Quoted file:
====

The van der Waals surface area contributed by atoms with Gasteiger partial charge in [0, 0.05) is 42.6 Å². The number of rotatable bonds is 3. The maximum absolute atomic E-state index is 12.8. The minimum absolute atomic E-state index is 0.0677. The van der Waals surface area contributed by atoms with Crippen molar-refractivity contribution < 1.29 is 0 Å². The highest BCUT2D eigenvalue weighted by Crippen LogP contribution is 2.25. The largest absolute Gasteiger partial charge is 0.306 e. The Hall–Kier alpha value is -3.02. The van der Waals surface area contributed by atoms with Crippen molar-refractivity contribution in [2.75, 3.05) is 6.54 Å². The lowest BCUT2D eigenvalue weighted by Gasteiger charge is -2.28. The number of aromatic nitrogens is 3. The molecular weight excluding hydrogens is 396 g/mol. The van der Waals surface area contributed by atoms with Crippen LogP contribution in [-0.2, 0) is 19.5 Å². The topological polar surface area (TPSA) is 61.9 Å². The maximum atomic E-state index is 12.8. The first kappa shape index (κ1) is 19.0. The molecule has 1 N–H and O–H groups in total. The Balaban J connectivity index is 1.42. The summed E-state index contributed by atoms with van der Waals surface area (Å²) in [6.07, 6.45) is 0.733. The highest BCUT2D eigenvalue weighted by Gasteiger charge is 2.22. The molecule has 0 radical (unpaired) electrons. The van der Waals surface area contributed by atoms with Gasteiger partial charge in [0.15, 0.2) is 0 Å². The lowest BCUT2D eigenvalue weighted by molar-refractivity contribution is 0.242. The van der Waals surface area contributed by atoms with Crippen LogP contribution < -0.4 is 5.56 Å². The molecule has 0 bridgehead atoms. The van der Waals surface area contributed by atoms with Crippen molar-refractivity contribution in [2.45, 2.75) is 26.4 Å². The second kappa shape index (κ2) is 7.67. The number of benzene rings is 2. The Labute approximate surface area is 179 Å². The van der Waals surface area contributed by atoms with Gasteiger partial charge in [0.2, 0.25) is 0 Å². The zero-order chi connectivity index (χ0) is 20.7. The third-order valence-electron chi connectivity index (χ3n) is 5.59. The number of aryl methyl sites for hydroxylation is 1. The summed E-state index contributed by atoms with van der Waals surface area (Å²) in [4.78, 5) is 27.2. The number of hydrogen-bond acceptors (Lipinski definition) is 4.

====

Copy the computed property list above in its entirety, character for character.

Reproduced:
The van der Waals surface area contributed by atoms with Gasteiger partial charge in [0, 0.05) is 42.6 Å². The number of rotatable bonds is 3. The maximum absolute atomic E-state index is 12.8. The minimum absolute atomic E-state index is 0.0677. The van der Waals surface area contributed by atoms with Crippen molar-refractivity contribution < 1.29 is 0 Å². The highest BCUT2D eigenvalue weighted by Crippen LogP contribution is 2.25. The largest absolute Gasteiger partial charge is 0.306 e. The Hall–Kier alpha value is -3.02. The van der Waals surface area contributed by atoms with Crippen molar-refractivity contribution in [2.75, 3.05) is 6.54 Å². The lowest BCUT2D eigenvalue weighted by Gasteiger charge is -2.28. The number of aromatic nitrogens is 3. The molecular weight excluding hydrogens is 396 g/mol. The van der Waals surface area contributed by atoms with Crippen LogP contribution in [-0.2, 0) is 19.5 Å². The topological polar surface area (TPSA) is 61.9 Å². The maximum atomic E-state index is 12.8. The first kappa shape index (κ1) is 19.0. The molecule has 1 N–H and O–H groups in total. The Balaban J connectivity index is 1.42. The summed E-state index contributed by atoms with van der Waals surface area (Å²) in [6.07, 6.45) is 0.733. The highest BCUT2D eigenvalue weighted by Gasteiger charge is 2.22. The molecule has 0 radical (unpaired) electrons. The van der Waals surface area contributed by atoms with Gasteiger partial charge in [0.15, 0.2) is 0 Å². The lowest BCUT2D eigenvalue weighted by molar-refractivity contribution is 0.242. The van der Waals surface area contributed by atoms with Crippen LogP contribution < -0.4 is 5.56 Å². The molecule has 0 bridgehead atoms. The van der Waals surface area contributed by atoms with Crippen molar-refractivity contribution in [2.45, 2.75) is 26.4 Å². The second kappa shape index (κ2) is 7.67. The number of benzene rings is 2. The Labute approximate surface area is 179 Å². The van der Waals surface area contributed by atoms with Gasteiger partial charge in [0.2, 0.25) is 0 Å². The zero-order chi connectivity index (χ0) is 20.7. The third-order valence-electron chi connectivity index (χ3n) is 5.59. The number of aryl methyl sites for hydroxylation is 1. The summed E-state index contributed by atoms with van der Waals surface area (Å²) in [4.78, 5) is 27.2. The number of hydrogen-bond acceptors (Lipinski definition) is 4.